Here at Firestat, we sell our duct limit control switches to a few larger companies. Today, we thought we would highlight one. The company we are looking at today is our distributor, Dynacon. Dynacon is an HVAC distributor located in Virginia. They sell our Firestat switches to construction companies who are building or maintaining apartment buildings. Our high limit switches are approved for use in high density residential buildings in North Carolina to shut off fans in case of a fire. This prevents smoke from being blown through the ductwork into the rest of the building. Not only will this prevent smoke from moving to the rest of the building, but it can help stop the spread of the fire as well. It is why some US states, like North Carolina, require duct limit control switches in buildings to meet their Mechanical Building Code.

If you’re interested in becoming a distributor like Dynacon, contact us!

Duct Building CodeNow you may be wondering, what is a building code? “A building code, or building control, is a set of rules that specify the minimum standards for constructed objects such as buildings and non-building structures. The main purpose of building codes is to protect public health, safety and general welfare as they relate to the construction and occupancy of buildings and structures. The building code becomes law of a particular jurisdiction when formally enacted by the appropriate governmental or private authority.” – Wikipedia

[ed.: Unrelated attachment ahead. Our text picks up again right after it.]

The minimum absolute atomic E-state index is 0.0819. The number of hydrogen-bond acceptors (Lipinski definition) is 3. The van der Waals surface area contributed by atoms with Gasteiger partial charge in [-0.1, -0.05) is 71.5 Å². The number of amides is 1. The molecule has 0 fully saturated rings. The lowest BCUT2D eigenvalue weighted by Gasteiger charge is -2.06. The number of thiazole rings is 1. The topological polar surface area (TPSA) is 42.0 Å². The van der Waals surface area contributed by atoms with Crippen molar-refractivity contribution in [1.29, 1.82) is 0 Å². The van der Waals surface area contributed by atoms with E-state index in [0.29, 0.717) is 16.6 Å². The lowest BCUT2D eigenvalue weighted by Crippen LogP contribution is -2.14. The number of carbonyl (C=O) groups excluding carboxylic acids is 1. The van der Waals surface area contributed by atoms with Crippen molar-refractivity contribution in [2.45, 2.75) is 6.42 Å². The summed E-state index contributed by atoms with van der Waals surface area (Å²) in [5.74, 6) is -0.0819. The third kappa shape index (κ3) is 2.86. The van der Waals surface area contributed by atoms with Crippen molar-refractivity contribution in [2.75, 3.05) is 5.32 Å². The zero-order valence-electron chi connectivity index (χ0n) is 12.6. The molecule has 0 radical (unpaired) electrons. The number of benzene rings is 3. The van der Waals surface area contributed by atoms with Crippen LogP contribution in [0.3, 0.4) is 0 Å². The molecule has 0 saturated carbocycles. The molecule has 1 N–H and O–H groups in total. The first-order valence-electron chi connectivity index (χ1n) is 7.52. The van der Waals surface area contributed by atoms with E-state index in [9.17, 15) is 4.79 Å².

Many local and regional building codes require the use of a sensing device to shut-down the airflow in the event of a critical temperature increase in the air ducts. This code was applied to mainly multi-family dwellings that shared a common HVAC system. The theory was to contain the smoke and prevent it from spreading to multiple units.


Many buildings decided to have an exhaust fan installed within their duct space to maintain cool temperatures inside the building. Once the air temperature reaches a pre-determined set point, a fan switch powers on an exhaust fan to keep the building from overheating.

If a fire is present within the system, the fan will feed the flames and the building will be up in smoke quickly. By installing a duct high limit switch, this risk can be reduced. The high limit switch is installed within the exhaust system, and when higher air temperature is reached due to fire the limit switch will shut the exhaust fan down preventing the spread.

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CEMCO Duct Limit Switches

The Firestat Duct Fan and Limit Thermostat Switches operate using the same physics to ensure HVAC safety. A helix bi-metal element senses a rapid temperature change. When the temperature changes the bi-metal expands and triggers a snap action switch and either opens or closes a circuit. These switches are commonly installed in air ducts designed to shut down heating, air conditioning and ventilation equipment in apartment complexes and other multiple dwelling units when air temperature exceeds the set point.

UL & cUL Approved
Made in the U.S.A.